To empower queer women towards greater involvement and presence in the community
OUR VISION
Advocacy for LBTQ women's rights at CEDAW
Sayoni was at the United Nations in Geneva in October 2017 to bring Singapore LBTQ women's issues to the forefront. The CEDAW Committee heard our concerns and raised recommendations related to LBTQ women in their Concluding Observations for the Singapore government.
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Sayoni is a Singapore-based feminist, volunteer-run organisation that works to uphold human rights protections for queer women, including lesbian, bisexual and transgender women. We organise and advocate for equality in well-being and dignity regardless of sexual orientation, gender identity/expression and sex characteristics.

We believe that everyone has a part to play in improving the lives of LBTQ people. Donate or volunteer with us.

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Why they came out:

"I want affirmation, want to bring the relationship to another level. I don't want to substitute girlfriend for friend. I feel like I'm being true to myself. I feel like I'm being authentic, and to the person I'm having a relationship with as well. Whether it's friends or colleagues, I don't have to divide the self into two parts."

"I don't have to lie. I affirm who I am. Right now at this point in life, if you can't deal with it, it's your problem and f*** you."

"Feeling scared and being in fear is tough. Being rejected and giving you stares is also tough. But you reach a point where (not coming out is) harder. I decided to put the cards on the table. You decide whether you want to reject or not. But it's very tough. It might take years."


The aftermath:

"She went on this tirade. I could not reason with her. After a while, she just calmed down and never brought it up again."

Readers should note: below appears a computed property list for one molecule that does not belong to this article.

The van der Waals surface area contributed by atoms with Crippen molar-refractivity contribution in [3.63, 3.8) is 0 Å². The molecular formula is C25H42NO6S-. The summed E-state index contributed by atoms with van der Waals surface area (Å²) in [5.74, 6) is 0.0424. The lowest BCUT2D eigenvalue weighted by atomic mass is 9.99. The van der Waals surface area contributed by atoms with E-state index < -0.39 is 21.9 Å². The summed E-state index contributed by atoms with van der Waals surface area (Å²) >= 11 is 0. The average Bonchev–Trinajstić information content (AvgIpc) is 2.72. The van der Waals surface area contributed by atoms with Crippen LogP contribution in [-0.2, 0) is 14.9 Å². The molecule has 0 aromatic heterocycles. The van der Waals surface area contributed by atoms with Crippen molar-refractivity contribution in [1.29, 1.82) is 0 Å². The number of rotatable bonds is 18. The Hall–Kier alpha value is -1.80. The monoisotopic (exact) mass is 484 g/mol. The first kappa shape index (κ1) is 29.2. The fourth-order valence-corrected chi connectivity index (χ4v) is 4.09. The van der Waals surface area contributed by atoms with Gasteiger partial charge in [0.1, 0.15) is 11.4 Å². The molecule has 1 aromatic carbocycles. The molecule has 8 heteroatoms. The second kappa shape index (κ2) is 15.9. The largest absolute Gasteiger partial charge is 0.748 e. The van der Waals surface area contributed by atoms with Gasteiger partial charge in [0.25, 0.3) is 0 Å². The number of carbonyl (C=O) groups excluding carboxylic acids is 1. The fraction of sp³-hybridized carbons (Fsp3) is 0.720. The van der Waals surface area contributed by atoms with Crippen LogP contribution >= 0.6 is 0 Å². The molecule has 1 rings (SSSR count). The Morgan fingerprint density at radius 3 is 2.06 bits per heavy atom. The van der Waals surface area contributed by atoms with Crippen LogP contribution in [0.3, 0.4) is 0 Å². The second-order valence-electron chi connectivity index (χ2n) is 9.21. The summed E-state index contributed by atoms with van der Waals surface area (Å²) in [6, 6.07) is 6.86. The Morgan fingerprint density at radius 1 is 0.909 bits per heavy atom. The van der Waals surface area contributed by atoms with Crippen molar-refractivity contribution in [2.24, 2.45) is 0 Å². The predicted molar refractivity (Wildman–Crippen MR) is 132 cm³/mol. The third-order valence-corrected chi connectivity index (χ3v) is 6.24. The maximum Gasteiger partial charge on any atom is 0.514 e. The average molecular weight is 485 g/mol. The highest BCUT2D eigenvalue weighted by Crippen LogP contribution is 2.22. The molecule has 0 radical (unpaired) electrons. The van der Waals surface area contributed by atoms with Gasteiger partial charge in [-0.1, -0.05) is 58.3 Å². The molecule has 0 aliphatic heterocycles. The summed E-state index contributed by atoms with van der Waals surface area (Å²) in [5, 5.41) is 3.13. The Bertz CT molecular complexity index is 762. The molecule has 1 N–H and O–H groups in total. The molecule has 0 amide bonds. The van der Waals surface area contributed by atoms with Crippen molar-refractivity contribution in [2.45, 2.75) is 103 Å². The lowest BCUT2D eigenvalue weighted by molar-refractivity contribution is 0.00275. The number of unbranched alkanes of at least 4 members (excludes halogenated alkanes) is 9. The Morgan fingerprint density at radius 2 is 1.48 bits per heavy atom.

"When I'm hurt I can't talk to my family. I'm an invisible person in the house. They see me yet they don't see me."


On why there is still good reason to come out:

"For me it's about giving those people, the homophobic, a face they can put to it. That is, for me, the important thing to coming out."

"There still are instances where people say they've never met a single gay person in their entire life."

"It is important to put a human face to the monster people think exists. If I'm being threatened at being outed, I wouldn't even be able to contribute to the community."

"It's not us bringing the (gay rights) issue forward but the friends and family we come out to. My friend is excluded, so I feel excluded as well."


Why they react the way they do:

"If we come out to our parents, they feel responsible to guide us."

"It is seldom a pleasure for those you come out to. For others, it is a complexity."


Redefining "coming out":

"I think the reason I told my parents is that I want to go home. Being in a queer relationship means I have to go out all the time. I feel nomadic. I have to move from place to place to feel comfortable."

"Coming home is more appropriate in an Asian context than coming out. My mother said she still struggles. She's still doing research (on gayness)."


For another take on the event, check out Ian Johari's reflection on the IndigNation blog.

Singapore's pride festival has not yet ended -- Contradiction 8: Our Very Own Literature is happening next Saturday (25 Aug), with more details on the event page.

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